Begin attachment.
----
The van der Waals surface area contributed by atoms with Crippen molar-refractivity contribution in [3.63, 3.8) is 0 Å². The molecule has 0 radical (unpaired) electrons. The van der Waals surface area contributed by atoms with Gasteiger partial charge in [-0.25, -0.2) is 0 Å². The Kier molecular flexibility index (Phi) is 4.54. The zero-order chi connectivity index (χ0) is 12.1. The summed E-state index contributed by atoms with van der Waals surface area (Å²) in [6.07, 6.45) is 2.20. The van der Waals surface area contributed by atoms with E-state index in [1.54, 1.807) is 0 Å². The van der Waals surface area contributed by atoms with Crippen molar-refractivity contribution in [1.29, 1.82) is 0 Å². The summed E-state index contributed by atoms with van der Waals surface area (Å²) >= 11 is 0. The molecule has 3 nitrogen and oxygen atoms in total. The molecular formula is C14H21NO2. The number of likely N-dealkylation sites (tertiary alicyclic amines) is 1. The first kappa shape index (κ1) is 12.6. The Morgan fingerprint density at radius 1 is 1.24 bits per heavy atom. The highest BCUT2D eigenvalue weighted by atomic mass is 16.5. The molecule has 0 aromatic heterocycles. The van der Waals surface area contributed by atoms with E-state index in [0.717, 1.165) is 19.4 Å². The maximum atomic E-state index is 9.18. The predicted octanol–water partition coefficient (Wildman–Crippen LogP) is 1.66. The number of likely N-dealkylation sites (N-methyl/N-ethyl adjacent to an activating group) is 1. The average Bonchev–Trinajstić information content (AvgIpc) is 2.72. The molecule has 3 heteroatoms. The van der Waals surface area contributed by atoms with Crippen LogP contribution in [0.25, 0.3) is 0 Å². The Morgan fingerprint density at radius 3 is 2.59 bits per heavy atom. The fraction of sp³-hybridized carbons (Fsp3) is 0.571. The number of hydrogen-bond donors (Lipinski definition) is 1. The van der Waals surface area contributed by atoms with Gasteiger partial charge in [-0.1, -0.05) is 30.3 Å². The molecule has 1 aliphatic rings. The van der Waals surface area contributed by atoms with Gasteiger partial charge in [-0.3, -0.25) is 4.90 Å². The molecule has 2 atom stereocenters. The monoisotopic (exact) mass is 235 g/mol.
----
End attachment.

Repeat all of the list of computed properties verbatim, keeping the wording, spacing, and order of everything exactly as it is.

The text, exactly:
The van der Waals surface area contributed by atoms with Crippen molar-refractivity contribution in [3.63, 3.8) is 0 Å². The molecule has 0 radical (unpaired) electrons. The van der Waals surface area contributed by atoms with Gasteiger partial charge in [-0.25, -0.2) is 0 Å². The Kier molecular flexibility index (Phi) is 4.54. The zero-order chi connectivity index (χ0) is 12.1. The summed E-state index contributed by atoms with van der Waals surface area (Å²) in [6.07, 6.45) is 2.20. The van der Waals surface area contributed by atoms with E-state index in [1.54, 1.807) is 0 Å². The van der Waals surface area contributed by atoms with Crippen molar-refractivity contribution in [1.29, 1.82) is 0 Å². The summed E-state index contributed by atoms with van der Waals surface area (Å²) >= 11 is 0. The molecule has 3 nitrogen and oxygen atoms in total. The molecular formula is C14H21NO2. The number of likely N-dealkylation sites (tertiary alicyclic amines) is 1. The first kappa shape index (κ1) is 12.6. The Morgan fingerprint density at radius 1 is 1.24 bits per heavy atom. The highest BCUT2D eigenvalue weighted by atomic mass is 16.5. The molecule has 0 aromatic heterocycles. The van der Waals surface area contributed by atoms with E-state index in [0.717, 1.165) is 19.4 Å². The maximum atomic E-state index is 9.18. The predicted octanol–water partition coefficient (Wildman–Crippen LogP) is 1.66. The number of likely N-dealkylation sites (N-methyl/N-ethyl adjacent to an activating group) is 1. The average Bonchev–Trinajstić information content (AvgIpc) is 2.72. The molecule has 3 heteroatoms. The van der Waals surface area contributed by atoms with Crippen LogP contribution in [0.25, 0.3) is 0 Å². The Morgan fingerprint density at radius 3 is 2.59 bits per heavy atom. The fraction of sp³-hybridized carbons (Fsp3) is 0.571. The number of hydrogen-bond donors (Lipinski definition) is 1. The van der Waals surface area contributed by atoms with Gasteiger partial charge in [-0.1, -0.05) is 30.3 Å². The molecule has 1 aliphatic rings. The van der Waals surface area contributed by atoms with Gasteiger partial charge in [-0.3, -0.25) is 4.90 Å². The molecule has 2 atom stereocenters. The monoisotopic (exact) mass is 235 g/mol.